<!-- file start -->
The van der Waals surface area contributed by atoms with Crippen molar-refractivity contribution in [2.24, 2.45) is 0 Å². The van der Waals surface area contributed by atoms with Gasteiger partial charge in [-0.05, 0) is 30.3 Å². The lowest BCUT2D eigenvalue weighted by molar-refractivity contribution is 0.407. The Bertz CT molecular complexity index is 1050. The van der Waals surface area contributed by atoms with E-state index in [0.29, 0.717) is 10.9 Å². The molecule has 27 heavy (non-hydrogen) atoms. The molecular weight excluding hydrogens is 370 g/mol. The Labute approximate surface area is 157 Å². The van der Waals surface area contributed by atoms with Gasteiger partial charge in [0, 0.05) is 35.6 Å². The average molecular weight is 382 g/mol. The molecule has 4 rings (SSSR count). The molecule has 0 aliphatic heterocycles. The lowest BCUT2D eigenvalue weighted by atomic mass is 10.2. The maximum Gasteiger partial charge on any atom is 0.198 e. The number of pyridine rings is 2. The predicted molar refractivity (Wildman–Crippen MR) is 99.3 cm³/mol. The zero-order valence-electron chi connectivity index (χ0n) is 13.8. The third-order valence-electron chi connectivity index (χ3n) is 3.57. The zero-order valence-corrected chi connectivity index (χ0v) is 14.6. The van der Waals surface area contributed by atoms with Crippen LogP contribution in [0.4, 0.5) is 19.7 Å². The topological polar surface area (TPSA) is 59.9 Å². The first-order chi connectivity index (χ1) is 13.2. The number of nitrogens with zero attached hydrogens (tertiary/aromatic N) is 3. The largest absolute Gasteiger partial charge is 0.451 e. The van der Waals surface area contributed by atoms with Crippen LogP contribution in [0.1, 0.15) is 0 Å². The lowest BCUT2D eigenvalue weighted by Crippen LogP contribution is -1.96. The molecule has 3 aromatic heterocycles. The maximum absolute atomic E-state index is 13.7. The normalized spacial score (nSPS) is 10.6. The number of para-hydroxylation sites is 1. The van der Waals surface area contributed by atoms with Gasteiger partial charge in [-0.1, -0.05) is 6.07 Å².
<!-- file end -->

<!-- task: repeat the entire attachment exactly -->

The van der Waals surface area contributed by atoms with Crippen molar-refractivity contribution in [2.24, 2.45) is 0 Å². The van der Waals surface area contributed by atoms with Gasteiger partial charge in [-0.05, 0) is 30.3 Å². The lowest BCUT2D eigenvalue weighted by molar-refractivity contribution is 0.407. The Bertz CT molecular complexity index is 1050. The van der Waals surface area contributed by atoms with E-state index in [0.29, 0.717) is 10.9 Å². The molecule has 27 heavy (non-hydrogen) atoms. The molecular weight excluding hydrogens is 370 g/mol. The Labute approximate surface area is 157 Å². The van der Waals surface area contributed by atoms with Gasteiger partial charge in [0, 0.05) is 35.6 Å². The average molecular weight is 382 g/mol. The molecule has 4 rings (SSSR count). The molecule has 0 aliphatic heterocycles. The lowest BCUT2D eigenvalue weighted by atomic mass is 10.2. The maximum Gasteiger partial charge on any atom is 0.198 e. The number of pyridine rings is 2. The predicted molar refractivity (Wildman–Crippen MR) is 99.3 cm³/mol. The zero-order valence-electron chi connectivity index (χ0n) is 13.8. The third-order valence-electron chi connectivity index (χ3n) is 3.57. The zero-order valence-corrected chi connectivity index (χ0v) is 14.6. The van der Waals surface area contributed by atoms with Crippen LogP contribution in [0.4, 0.5) is 19.7 Å². The topological polar surface area (TPSA) is 59.9 Å². The first-order chi connectivity index (χ1) is 13.2. The number of nitrogens with zero attached hydrogens (tertiary/aromatic N) is 3. The largest absolute Gasteiger partial charge is 0.451 e. The van der Waals surface area contributed by atoms with Crippen LogP contribution in [0.1, 0.15) is 0 Å². The lowest BCUT2D eigenvalue weighted by Crippen LogP contribution is -1.96. The molecule has 3 aromatic heterocycles. The maximum absolute atomic E-state index is 13.7. The normalized spacial score (nSPS) is 10.6. The number of para-hydroxylation sites is 1. The van der Waals surface area contributed by atoms with Gasteiger partial charge in [-0.1, -0.05) is 6.07 Å².